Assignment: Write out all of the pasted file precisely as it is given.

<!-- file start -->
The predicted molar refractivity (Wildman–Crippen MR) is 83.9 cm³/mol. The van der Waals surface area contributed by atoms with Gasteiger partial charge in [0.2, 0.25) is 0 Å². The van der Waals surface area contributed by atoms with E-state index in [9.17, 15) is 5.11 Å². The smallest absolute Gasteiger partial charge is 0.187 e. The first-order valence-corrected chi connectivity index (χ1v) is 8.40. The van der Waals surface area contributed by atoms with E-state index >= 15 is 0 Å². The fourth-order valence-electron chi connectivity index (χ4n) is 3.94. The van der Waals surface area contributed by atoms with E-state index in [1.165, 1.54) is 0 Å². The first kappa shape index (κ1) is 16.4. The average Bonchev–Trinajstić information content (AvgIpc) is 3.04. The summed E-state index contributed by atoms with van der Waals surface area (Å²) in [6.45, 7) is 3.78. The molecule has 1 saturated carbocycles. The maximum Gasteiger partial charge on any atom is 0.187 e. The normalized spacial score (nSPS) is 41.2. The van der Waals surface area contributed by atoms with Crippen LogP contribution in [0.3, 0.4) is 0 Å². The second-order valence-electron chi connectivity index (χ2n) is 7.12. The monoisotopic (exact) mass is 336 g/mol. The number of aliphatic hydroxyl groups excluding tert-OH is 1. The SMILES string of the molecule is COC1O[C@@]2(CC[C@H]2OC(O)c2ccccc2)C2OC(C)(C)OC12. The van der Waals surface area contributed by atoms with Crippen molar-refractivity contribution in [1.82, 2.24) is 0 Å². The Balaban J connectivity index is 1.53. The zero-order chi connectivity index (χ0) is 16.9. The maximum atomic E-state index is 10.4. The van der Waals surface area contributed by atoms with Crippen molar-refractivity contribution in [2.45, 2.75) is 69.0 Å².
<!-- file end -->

The predicted molar refractivity (Wildman–Crippen MR) is 83.9 cm³/mol. The van der Waals surface area contributed by atoms with Gasteiger partial charge in [0.2, 0.25) is 0 Å². The van der Waals surface area contributed by atoms with E-state index in [9.17, 15) is 5.11 Å². The smallest absolute Gasteiger partial charge is 0.187 e. The first-order valence-corrected chi connectivity index (χ1v) is 8.40. The van der Waals surface area contributed by atoms with E-state index >= 15 is 0 Å². The fourth-order valence-electron chi connectivity index (χ4n) is 3.94. The van der Waals surface area contributed by atoms with E-state index in [1.165, 1.54) is 0 Å². The first kappa shape index (κ1) is 16.4. The average Bonchev–Trinajstić information content (AvgIpc) is 3.04. The summed E-state index contributed by atoms with van der Waals surface area (Å²) in [6.45, 7) is 3.78. The molecule has 1 saturated carbocycles. The maximum Gasteiger partial charge on any atom is 0.187 e. The normalized spacial score (nSPS) is 41.2. The van der Waals surface area contributed by atoms with Crippen LogP contribution in [0.3, 0.4) is 0 Å². The second-order valence-electron chi connectivity index (χ2n) is 7.12. The monoisotopic (exact) mass is 336 g/mol. The number of aliphatic hydroxyl groups excluding tert-OH is 1. The SMILES string of the molecule is COC1O[C@@]2(CC[C@H]2OC(O)c2ccccc2)C2OC(C)(C)OC12. The van der Waals surface area contributed by atoms with Crippen molar-refractivity contribution in [1.82, 2.24) is 0 Å². The Balaban J connectivity index is 1.53. The zero-order chi connectivity index (χ0) is 16.9. The maximum atomic E-state index is 10.4. The van der Waals surface area contributed by atoms with Crippen molar-refractivity contribution in [2.45, 2.75) is 69.0 Å².